Apple today introduced the all-new iPad Air in an ultra-thin 10.5-inch design, offering the latest innovations including Apple Pencil support and high-end performance at a breakthrough price. With the A12 Bionic chip with Apple’s Neural Engine, the new iPad Air delivers a 70 percent boost in performance and twice the graphics capability, and the advanced Retina display with True Tone technology is nearly 20 percent larger with over half a million more pixels.
Apple today also introduced the new 7.9-inch iPad mini, a major upgrade for iPad mini fans who love a compact, ultra-portable design packed with the latest technology. With the A12 Bionic chip, the new iPad mini is a powerful multi-tasking machine, delivering three times the performance and nine times faster graphics. The advanced Retina display with True Tone technology and wide color support is 25 percent brighter and has the highest pixel density of any iPad, delivering an immersive visual experience in any setting. And with Apple Pencil support, the new iPad mini is the perfect take-anywhere notepad for sketching and jotting down thoughts on the go. The new iPads are available to order starting today and in stores next week.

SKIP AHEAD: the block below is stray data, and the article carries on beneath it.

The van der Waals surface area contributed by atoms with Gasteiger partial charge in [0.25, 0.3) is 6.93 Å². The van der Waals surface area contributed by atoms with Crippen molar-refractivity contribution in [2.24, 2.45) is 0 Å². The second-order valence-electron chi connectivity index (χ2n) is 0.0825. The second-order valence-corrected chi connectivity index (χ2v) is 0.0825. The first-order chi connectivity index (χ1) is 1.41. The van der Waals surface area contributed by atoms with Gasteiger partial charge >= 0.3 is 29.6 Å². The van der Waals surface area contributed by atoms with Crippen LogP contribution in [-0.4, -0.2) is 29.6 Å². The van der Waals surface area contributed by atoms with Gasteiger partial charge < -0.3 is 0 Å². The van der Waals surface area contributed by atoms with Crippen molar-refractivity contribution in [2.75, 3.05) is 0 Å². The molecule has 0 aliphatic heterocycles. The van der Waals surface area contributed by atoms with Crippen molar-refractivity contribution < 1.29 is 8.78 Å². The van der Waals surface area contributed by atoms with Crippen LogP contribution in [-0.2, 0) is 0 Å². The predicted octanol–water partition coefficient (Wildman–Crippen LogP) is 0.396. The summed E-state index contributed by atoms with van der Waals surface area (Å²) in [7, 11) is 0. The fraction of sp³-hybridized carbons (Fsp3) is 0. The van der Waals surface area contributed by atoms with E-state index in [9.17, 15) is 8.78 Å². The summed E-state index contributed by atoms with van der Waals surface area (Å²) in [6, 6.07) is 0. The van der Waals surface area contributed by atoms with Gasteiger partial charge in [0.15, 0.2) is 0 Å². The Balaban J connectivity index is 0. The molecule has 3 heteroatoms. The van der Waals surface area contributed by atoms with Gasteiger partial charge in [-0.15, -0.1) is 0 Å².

These look like great new products. Both appear to be, more or less, two sizes of the same device. The iPad Air takes the place of the 10.5-inch iPad Pro that was retained in the lineup with the release of the modern iPad Pro models launched last year, but with some differences in the display and camera.
These changes clean up the iPad lineup considerably. The devices with the home button all support the first-generation Apple Pencil, all have Lightning ports, and none are called “pro”; all iPad Pro models have Face ID, a USB-C connector, and support the second-generation Apple Pencil. I still think that the iPad lineup is just a hair more complicated than it needs to be; I question how much difference an average user will see between the 9.7-inch iPad model and the 10.5-inch iPad Air in both size and capability.
But, of course, that’s just the situation today; let’s see if there’s more of a difference in these models once WWDC rolls around.